To win in Oregon, the best campaign models probably are those that won last year in Maryland, Maine and Washington state, said Mr. Silva, whose grass-roots organization supported those campaigns.
Several key messages got across, “that marriage does matter: the word, the institution, the rights and benefits,” as well as “the recognition of family, commitment and the love that two people have for each other,” said Mr. Silva. “We were extraordinarily successful in those campaigns, and we look to repeat that in Oregon.”
In Republican-dominated Indiana, the situation is different, he said. There, gay-marriage activists are playing defense as lawmakers consider the second passage of a constitutional marriage amendment, which is necessary before it can be sent to voters.
“What we’re working on for early next year is to stop the legislature from passing it a second time,” Mr. Silva said.
Traditional-family advocates are preparing for action, too.
Despite Illinois’ approval of gay marriage, Indiana has a conservative political culture and “we haven’t followed Illinois’ cues since the Civil War,” Curt Smith, president of the Indiana Family Institute, said Tuesday.
The Republican leaders of both chambers of the General Assembly have committed to hearing the marriage amendment, and “we think strong majorities will again decide that the people should decide,” Mr. Smith said.
He noted that Indiana Gov. Mike Pence, a Republican, has been clear in his support for traditional man-woman marriage and for a popular referendum on an amendment.
On Tuesday, Indiana House Speaker Brian C. Bosma rejected a request to kill the proposed marriage amendment, saying it will be assigned to committee and will be dealt with like any other bill.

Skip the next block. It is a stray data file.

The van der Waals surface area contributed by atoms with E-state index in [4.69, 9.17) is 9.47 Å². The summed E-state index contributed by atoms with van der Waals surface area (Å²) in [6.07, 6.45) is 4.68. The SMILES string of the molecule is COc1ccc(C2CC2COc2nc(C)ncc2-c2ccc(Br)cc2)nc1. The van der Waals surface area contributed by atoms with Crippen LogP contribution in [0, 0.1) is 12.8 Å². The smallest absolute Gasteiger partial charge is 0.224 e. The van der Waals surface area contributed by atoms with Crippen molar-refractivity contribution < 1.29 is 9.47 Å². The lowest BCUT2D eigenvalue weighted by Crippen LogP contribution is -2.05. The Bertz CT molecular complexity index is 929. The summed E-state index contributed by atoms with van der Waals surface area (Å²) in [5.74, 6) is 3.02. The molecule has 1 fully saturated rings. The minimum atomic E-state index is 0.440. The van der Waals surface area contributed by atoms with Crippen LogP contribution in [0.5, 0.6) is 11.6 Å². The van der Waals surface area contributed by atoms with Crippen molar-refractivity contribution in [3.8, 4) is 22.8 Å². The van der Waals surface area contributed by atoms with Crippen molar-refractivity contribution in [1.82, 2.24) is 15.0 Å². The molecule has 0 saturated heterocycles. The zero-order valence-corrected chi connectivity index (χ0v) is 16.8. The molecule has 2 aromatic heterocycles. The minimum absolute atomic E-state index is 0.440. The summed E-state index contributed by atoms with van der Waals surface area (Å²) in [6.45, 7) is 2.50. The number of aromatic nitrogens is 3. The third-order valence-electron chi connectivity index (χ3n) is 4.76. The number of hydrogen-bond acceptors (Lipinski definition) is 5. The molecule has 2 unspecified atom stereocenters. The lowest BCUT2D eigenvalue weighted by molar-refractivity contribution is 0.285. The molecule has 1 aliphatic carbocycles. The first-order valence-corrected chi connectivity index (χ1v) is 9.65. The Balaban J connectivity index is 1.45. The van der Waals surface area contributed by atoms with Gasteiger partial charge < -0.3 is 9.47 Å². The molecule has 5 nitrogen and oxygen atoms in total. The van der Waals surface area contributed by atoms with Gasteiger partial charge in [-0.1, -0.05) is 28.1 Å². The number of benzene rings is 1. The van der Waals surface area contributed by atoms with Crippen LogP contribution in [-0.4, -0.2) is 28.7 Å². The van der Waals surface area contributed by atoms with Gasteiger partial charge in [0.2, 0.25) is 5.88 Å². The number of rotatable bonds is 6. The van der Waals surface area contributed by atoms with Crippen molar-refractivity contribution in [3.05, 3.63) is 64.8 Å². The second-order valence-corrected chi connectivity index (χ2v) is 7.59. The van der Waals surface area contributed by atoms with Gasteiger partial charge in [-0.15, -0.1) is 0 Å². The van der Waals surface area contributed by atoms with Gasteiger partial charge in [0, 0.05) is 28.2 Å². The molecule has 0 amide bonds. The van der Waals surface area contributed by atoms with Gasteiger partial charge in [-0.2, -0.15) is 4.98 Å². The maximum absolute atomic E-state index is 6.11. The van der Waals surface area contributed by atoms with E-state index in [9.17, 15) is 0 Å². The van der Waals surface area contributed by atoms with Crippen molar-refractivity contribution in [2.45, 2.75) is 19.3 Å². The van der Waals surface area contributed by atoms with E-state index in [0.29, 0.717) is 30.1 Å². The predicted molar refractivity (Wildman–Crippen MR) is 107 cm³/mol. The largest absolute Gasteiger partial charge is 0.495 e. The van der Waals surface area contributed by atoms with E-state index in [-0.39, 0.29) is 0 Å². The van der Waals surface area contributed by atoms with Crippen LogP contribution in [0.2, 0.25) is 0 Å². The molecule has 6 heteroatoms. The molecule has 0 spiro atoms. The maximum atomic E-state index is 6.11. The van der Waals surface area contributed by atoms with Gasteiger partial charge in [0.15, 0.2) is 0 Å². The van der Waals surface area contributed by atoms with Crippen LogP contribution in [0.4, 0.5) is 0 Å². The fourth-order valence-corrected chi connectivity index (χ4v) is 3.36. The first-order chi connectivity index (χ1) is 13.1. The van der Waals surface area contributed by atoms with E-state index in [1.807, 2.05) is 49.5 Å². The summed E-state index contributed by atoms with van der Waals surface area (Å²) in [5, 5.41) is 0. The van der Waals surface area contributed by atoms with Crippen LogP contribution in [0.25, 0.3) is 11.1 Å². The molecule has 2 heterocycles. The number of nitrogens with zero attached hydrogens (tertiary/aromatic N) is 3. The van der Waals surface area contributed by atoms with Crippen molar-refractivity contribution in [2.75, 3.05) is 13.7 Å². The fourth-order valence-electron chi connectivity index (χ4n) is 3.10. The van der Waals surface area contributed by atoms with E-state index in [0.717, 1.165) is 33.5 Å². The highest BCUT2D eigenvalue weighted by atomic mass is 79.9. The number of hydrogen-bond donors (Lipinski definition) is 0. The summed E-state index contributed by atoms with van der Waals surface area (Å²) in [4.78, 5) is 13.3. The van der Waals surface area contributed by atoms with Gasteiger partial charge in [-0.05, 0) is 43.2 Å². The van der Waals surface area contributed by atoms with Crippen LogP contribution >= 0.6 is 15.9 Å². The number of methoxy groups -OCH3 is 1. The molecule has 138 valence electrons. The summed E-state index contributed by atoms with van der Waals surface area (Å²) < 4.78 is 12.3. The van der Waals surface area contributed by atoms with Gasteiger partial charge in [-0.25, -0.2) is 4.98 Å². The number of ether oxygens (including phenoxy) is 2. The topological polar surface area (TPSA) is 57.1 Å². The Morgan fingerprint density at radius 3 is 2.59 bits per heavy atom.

Supreme Court fallout
The state-by-state battle over gay marriage was set up by the Supreme Court’s 5-4 decision in June striking down the federal Defense of Marriage Act. Although gay-marriage supporters hailed the ruling as a victory, the high court declined to take the more ambitious step of invalidating all laws at the state level banning gay marriage. With many states unlikely to approve gay marriage by law or popular referendum for the foreseeable future, the Supreme Court decision meant the battle shifted to each of the 50 states and the District of Columbia to set their own policies.
In addition to Oregon, 27 states have constitutional amendments defining marriage only as the union of one man and one woman.
Gay couples have mounted legal challenges to these measures in states including Arkansas, Colorado, Idaho, Kentucky, Louisiana, Michigan, Nevada, North Carolina, Oklahoma, South Carolina, Tennessee, Texas, Utah and Virginia.
Three states that do not have constitutional provisions on gay marriage — West Virginia, New Mexico and Pennsylvania — already are embroiled in “freedom-to-marry” lawsuits.
That leaves Wyoming as the only state that doesn’t permit same-sex marriage, doesn’t outlaw it by a voter-passed constitutional amendment and isn’t embroiled in a lawsuit over the issue.
But even Wyoming hasn’t completely escaped the firestorm: Liz Cheney, who is seeking the Republican nomination for that state’s U.S. Senate seat, has ignited a family feud with remarks about loving her lesbian sister, Mary, but not supporting gay marriage.